Silver Lake College senior Rose Neumeyer spent more than a year studying the honeysuckle and barberry plants at Woodland Dunes Nature Center and Preserve in Two Rivers.
The biology major from Sheboygan was recording the effect of these invasive species on the plants growing on the forest floor of the 1,300-acre preserve.
Neumeyer presented her research results in poster form during the recent TriBeta Biological Honor Society Regional Convention at Monmouth College in Illinois.
“I compared areas that were invaded, not invaded, and managed," Neumeyer said. "I found that although the richness and diversity was higher in areas where invasive shrubs were removed, the composition of the understory community was significantly different than areas where invasion had never occurred.”
“(Neumeyer) found that the plant community doesn’t necessarily bounce back even after these invasive species are removed through the standard practices of cutting and herbicides,” said Dr. Michaeleen Golay, Assistant Professor of Natural Science, who mentored the research and accompanied Neumeyer to the convention.
Presentation of the project fulfilled the requirement of a grant she received from TriBeta. Nearly 40 biology undergraduate students from around the Midwest participated in the convention.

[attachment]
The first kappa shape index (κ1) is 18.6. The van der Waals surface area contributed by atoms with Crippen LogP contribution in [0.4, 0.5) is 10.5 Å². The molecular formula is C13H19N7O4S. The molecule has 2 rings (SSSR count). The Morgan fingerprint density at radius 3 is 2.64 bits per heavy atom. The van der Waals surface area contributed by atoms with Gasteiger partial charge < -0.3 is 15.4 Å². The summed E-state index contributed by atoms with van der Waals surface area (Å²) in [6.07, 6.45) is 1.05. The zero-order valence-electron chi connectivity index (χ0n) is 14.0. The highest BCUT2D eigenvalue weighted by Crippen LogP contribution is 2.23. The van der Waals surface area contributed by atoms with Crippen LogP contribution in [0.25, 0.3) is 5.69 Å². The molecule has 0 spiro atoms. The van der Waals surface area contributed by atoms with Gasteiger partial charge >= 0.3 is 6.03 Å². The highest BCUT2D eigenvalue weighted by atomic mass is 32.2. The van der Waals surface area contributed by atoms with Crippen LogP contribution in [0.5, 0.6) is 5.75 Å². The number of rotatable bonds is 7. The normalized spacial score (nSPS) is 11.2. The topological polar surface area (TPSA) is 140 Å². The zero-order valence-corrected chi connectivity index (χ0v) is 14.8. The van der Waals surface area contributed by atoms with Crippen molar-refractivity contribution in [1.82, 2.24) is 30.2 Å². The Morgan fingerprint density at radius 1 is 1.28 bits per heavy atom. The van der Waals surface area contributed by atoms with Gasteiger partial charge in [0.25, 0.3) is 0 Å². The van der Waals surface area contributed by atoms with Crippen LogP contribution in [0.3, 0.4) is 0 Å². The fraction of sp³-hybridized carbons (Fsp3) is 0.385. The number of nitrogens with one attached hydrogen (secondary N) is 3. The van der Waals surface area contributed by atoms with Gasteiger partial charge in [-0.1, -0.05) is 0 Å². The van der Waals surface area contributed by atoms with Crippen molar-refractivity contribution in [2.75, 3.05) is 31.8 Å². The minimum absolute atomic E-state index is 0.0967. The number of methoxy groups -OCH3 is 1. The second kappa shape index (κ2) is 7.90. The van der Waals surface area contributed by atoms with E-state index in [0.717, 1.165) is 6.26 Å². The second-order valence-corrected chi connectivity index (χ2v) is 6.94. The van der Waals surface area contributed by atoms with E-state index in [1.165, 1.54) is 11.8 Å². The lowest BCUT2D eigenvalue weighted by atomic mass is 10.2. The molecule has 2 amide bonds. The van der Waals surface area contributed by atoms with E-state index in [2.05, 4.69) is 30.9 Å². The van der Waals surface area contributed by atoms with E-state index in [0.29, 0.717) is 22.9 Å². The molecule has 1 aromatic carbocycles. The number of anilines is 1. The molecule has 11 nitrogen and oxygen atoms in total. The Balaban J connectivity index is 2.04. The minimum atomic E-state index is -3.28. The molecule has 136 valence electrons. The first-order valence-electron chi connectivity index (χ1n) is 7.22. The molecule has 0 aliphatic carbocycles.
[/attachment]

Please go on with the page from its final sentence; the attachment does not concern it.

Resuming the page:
“It was really interesting to see what other students have been researching,” Neumeyer said. “In the process of creating my poster, I learned how to summarize my research. Presenting it taught me how to communicate it to various audiences.”
Neumeyer's research also culminated in her capstone senior research project.
“All biology students are required to design and conduct a research project, be it an investigation or experiment,” Golay said.
Her research also will be useful to Woodland Dunes management, Golay said.
Neumeyer will share her findings from 1:30 to 3 p.m. on April 17 at Woodland Dunes, 3000 Hawthorne Ave., Two Rivers. The event is free and open to the public.